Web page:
We spent some ‘touristy’ time there in the shop, and had a bite to eat, also. As you’ll see in the photo gallery, the top of the dining area was glass, and as you enjoyed your meal you could look right up at the cathedral towering overhead.
I included lots of photographs of details of the figures on the outside of the cathedral, as well as a number of memorial plaques that lined the inner walls. I hope you like what I included, you can always comment below if you would like to suggest something else. Favorable comments are welcome, also 🙂
Start planning your visit to England, and don’t omit Salisbury, I’m telling you!
When we left Salisbury, we took a side trip to visit the site of the Roman town of Silchester. There is nothing of the town remaining, it’s all just open fields now, but there is much of the wall that was constructed by the Romans which encircled the town at one time. Nearby we saw the ruins of an amphitheater, which had an impressive seating capacity, but of course I can’t seem to recall that impressive number just at the moment. Check out the photos, you’ll find the wall and the amphitheater.
Our very last stop with our tour group was at Windsor Castle, the home of the Royals, and we got there *just* in the nick of time, because they were closing the gates to visitors about 10 minutes after we ran in there. One of the guards there assured me that indeed the Queen was at the castle that day, because *her* flag was flying at the top of the mast (see picture). I didn’t see her waving at us from a window, but I took his word for it. I did take lots of pictures, and you’ll find them in the gallery. At one point we were being shown through the chapel there, and I looked down and saw that the stone I was walking over was immediately over the grave of Henry VIII. WOW!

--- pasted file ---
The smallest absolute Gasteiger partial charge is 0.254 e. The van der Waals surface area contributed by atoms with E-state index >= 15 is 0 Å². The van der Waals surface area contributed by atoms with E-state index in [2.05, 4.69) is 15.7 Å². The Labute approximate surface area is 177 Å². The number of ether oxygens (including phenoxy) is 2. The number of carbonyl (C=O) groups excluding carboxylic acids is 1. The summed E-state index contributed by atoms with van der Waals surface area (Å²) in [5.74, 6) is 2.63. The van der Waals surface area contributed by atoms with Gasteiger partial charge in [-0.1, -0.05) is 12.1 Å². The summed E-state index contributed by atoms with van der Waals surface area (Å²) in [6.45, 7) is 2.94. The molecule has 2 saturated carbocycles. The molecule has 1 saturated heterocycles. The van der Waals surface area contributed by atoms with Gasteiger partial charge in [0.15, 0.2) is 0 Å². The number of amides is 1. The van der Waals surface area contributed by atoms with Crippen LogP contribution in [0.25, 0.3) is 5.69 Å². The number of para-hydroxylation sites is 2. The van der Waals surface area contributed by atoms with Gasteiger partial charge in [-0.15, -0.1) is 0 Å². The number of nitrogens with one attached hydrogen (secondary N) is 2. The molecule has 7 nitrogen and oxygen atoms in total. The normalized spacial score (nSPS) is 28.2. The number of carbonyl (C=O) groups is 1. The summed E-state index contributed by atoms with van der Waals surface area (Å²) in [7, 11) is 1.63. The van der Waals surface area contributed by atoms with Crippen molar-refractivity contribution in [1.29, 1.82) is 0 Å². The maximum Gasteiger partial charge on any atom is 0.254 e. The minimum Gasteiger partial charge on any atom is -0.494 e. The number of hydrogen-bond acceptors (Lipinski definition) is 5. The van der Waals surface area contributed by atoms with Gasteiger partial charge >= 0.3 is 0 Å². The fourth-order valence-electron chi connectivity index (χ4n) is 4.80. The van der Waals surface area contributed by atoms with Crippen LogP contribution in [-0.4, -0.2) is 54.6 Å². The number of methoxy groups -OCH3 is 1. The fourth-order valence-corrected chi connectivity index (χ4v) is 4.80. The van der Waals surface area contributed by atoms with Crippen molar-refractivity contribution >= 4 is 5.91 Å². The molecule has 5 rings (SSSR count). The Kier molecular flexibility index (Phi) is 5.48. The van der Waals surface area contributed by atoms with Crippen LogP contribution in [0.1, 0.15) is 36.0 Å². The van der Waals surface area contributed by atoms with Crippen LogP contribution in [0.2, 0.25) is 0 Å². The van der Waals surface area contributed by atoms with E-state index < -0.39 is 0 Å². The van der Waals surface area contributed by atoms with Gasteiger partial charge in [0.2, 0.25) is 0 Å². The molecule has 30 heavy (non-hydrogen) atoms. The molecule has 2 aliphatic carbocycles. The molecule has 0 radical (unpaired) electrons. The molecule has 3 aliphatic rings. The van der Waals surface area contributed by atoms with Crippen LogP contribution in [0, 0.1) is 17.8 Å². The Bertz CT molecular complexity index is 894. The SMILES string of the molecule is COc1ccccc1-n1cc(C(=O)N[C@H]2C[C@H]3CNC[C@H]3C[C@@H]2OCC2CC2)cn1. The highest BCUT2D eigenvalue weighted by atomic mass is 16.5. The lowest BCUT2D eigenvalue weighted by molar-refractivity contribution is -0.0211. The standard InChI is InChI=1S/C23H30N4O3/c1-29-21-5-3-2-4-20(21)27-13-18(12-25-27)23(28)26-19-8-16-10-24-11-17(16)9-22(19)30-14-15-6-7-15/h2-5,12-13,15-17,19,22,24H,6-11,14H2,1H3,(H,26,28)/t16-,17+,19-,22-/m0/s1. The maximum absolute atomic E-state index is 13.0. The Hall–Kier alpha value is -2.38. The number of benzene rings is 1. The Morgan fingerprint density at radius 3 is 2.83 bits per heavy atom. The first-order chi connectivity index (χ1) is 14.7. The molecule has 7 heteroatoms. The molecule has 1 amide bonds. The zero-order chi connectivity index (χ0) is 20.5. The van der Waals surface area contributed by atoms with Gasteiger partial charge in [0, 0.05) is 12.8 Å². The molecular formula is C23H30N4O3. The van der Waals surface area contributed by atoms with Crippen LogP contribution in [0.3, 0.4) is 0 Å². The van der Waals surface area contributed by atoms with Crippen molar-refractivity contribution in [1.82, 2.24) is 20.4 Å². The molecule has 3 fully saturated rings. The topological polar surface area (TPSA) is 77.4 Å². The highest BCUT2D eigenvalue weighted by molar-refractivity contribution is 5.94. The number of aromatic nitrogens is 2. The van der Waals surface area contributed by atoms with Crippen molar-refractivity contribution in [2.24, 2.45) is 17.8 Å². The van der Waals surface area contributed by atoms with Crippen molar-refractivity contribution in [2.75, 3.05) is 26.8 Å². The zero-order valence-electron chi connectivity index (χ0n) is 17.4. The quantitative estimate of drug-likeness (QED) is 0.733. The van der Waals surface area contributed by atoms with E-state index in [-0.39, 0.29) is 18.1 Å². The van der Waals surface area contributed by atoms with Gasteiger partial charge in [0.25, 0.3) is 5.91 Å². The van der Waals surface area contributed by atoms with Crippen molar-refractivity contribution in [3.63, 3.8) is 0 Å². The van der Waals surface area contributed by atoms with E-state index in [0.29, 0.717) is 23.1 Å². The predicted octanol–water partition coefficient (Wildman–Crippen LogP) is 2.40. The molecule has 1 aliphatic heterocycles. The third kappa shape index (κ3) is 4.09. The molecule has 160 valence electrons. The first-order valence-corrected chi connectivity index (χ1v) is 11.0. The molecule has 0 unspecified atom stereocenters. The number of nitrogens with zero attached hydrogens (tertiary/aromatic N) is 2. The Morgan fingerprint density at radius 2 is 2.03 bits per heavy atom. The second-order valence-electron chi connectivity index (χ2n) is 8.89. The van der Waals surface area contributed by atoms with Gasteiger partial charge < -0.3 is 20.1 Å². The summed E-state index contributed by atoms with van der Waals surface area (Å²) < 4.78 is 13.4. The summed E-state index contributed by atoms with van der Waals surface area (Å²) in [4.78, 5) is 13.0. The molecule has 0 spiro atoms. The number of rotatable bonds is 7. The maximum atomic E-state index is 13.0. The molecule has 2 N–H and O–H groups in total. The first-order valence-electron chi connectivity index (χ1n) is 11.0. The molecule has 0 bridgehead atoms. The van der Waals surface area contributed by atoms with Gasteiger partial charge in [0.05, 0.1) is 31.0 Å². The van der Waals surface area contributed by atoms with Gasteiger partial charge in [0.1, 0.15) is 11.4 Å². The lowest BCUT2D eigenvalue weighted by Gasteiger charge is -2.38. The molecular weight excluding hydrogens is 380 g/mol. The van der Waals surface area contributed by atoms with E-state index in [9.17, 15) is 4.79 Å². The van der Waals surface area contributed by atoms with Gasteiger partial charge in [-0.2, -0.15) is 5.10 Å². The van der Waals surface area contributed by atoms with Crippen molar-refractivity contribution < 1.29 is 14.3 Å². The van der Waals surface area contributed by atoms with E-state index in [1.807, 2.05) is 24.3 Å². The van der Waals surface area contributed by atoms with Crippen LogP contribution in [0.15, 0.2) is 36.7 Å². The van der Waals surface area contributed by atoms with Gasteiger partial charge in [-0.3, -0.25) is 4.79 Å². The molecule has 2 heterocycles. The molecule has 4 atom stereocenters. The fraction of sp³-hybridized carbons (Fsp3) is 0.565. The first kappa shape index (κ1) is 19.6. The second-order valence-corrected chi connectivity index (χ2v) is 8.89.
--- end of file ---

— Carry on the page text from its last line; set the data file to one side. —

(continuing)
After Windsor Castle, Charlie drove us back to London and we had the ‘parting of the ways’. Roger and Lyn were off to Europe to finish up their grand trip, and Natalie and I had to unravel the London Tube system to make connections to Saffron Walden, to continue our itinerary. That was the end of our guided tour with Roger, Lyn, and good old Charlie! We had a marvelous time, took away many fabulous memories, hope they enjoyed themselves as well.
Natalie and I found the nearest Tube station and went down and down the long escalator (someone said the escalators here are the longest in the world). We found a ticketing/assistance window and purchased tickets to the station at Audley End, in Saffron Walden. It was something of an involved series of train changes, so the fellow printed it out and gave it to Nat for a guide.
We got on our first train without incident, then just people-watched, as we whizzed past station after station. It was very pleasant, but we seemed to be taking too long to reach our switch station. It was at this point (TOO LATE), that Natalie pulled the printout from her pocket and observed, “Hmmm, we should have gotten off the train for our other connection about 4 stops ago.” Oops! We got off at the next station and found another helpful attendant who got us straightened out. Things went better after that – we arrived in Saffron Walden later than planned, but it wasn’t a real big problem. We stood outside the train station until a taxi showed up, then shared the fare with a nice fellow named Nick who was going our way. He was quite helpful! We got checked in at the Saffron Hotel without incident and fell into bed.
Next: Exploring the village of my birth! 🙂